From May until as recently as last week, conservation authorities across southern and eastern Ontario had been issuing drought alerts. Toronto’s Pearson International Airport recorded its second driest year, as did the Peterborough region.
The Weather Network has been reporting abnormally dry to moderate drought conditions for most of Ontario since late spring and predicts that the fall will be drier than normal, with summer-like conditions. Farmers had a tough growing season this year, but they aren’t the only ones feeling the burn. Dry conditions can have both favourable and adverse impacts on wildlife — particularly ducks.
Delay of ducks
“If a duck had ducklings, she likely lost her brood [due to predation and lack of coverage]. But next year, we may have a bumper year of local production,” says David McLachlin, a Ducks Unlimited Canada biologist about the drought-like conditions over the last few months.
Matt DeMille, manager of fish and wildlife services with the Ontario Federation of Anglers and Hunters, agrees. “Water levels may alter staging or feeding areas for migratory birds…This can strongly influence the accessibility of hunting areas, the tactics used and potentially overall hunter success. Traditional hunting areas may not be optimal or even effective at all, for example: exposed duck blinds.”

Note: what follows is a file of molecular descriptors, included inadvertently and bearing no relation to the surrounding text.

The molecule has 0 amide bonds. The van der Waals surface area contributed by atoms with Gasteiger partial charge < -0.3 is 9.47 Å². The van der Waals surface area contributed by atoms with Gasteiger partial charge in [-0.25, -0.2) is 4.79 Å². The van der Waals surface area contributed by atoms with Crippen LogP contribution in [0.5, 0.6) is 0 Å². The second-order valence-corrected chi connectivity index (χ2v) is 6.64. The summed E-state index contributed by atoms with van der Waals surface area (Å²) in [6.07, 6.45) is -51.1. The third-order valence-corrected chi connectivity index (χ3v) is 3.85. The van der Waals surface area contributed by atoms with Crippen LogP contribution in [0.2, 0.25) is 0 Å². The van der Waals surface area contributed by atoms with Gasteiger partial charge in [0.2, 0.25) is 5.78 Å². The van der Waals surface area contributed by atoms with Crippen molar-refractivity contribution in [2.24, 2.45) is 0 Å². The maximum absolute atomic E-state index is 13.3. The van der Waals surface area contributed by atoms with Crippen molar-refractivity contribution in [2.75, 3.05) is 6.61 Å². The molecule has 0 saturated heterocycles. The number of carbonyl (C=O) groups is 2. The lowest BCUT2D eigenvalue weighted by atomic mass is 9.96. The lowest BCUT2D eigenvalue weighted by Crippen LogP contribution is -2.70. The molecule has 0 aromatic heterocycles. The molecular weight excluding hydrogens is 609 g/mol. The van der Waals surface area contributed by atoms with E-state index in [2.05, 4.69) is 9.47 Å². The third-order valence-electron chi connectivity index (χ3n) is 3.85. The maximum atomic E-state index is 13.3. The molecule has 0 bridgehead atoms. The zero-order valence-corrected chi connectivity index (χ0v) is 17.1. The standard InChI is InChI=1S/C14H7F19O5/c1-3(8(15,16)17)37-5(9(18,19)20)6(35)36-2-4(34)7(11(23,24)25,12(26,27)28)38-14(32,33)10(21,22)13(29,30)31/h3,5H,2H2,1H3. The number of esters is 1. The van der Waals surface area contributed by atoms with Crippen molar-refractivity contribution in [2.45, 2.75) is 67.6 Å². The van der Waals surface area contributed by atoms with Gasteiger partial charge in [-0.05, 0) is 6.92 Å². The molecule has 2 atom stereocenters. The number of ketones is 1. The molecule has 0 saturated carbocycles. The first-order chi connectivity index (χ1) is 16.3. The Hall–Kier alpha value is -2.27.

Click here to improve your duck calling.
Duck season might not be as promising in the southern district due to the reduced number of local birds, but DeMille says that the waterfowl surveys suggests the fall flights will not be significantly hampered by the dry summer conditions experienced in parts of Ontario.
For hunters in northern Ontario there shouldn’t be any big surprises this year. “Habitat conditions in northern Ontario were generally favourable for waterfowl production,” said DeMille.
Good for goose
Unlike ducks, geese aren’t as affected by dry conditions. According to the U.S. fish & wildlife waterfowl populations status report for 2016, which was released on August 10, goose populations in southern Canada remain above management objective levels, despite efforts aimed to reduce abundance.
“Geese do very well, whether there’s a drought year or not,” explains McLachlin. “Their young hatch in May and geese are pretty adept at moving themselves around areas. I wouldn’t anticipate anything too negative this year…[or] a lack of field hunting opportunities.”
To view this Departure from Average Precipitation (Ontario Region) map in full screen click here.